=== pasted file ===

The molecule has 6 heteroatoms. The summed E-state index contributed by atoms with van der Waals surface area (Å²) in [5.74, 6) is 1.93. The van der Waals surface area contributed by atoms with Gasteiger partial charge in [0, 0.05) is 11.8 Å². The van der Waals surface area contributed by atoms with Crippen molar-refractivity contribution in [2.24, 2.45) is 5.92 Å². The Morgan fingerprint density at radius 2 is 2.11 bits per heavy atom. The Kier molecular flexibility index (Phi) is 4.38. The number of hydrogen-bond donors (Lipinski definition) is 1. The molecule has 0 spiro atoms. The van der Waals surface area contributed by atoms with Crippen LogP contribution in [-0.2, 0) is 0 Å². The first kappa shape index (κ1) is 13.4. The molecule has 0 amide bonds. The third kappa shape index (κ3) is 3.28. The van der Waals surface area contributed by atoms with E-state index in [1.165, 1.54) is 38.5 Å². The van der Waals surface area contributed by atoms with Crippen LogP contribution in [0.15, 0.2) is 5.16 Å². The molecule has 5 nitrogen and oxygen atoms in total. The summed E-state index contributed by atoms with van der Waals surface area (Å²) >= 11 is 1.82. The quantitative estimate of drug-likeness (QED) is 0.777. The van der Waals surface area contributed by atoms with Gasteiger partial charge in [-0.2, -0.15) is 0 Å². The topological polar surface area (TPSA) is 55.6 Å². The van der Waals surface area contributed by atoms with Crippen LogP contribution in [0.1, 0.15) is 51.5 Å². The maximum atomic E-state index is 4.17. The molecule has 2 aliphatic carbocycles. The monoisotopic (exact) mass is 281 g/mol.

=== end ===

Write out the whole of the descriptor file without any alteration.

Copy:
The molecule has 6 heteroatoms. The summed E-state index contributed by atoms with van der Waals surface area (Å²) in [5.74, 6) is 1.93. The van der Waals surface area contributed by atoms with Gasteiger partial charge in [0, 0.05) is 11.8 Å². The van der Waals surface area contributed by atoms with Crippen molar-refractivity contribution in [2.24, 2.45) is 5.92 Å². The Morgan fingerprint density at radius 2 is 2.11 bits per heavy atom. The Kier molecular flexibility index (Phi) is 4.38. The number of hydrogen-bond donors (Lipinski definition) is 1. The molecule has 0 spiro atoms. The van der Waals surface area contributed by atoms with Crippen LogP contribution in [-0.2, 0) is 0 Å². The first kappa shape index (κ1) is 13.4. The molecule has 0 amide bonds. The third kappa shape index (κ3) is 3.28. The van der Waals surface area contributed by atoms with E-state index in [1.165, 1.54) is 38.5 Å². The van der Waals surface area contributed by atoms with Crippen LogP contribution in [0.15, 0.2) is 5.16 Å². The molecule has 5 nitrogen and oxygen atoms in total. The summed E-state index contributed by atoms with van der Waals surface area (Å²) >= 11 is 1.82. The quantitative estimate of drug-likeness (QED) is 0.777. The van der Waals surface area contributed by atoms with Gasteiger partial charge in [-0.2, -0.15) is 0 Å². The topological polar surface area (TPSA) is 55.6 Å². The van der Waals surface area contributed by atoms with Crippen LogP contribution in [0.1, 0.15) is 51.5 Å². The maximum atomic E-state index is 4.17. The molecule has 2 aliphatic carbocycles. The monoisotopic (exact) mass is 281 g/mol.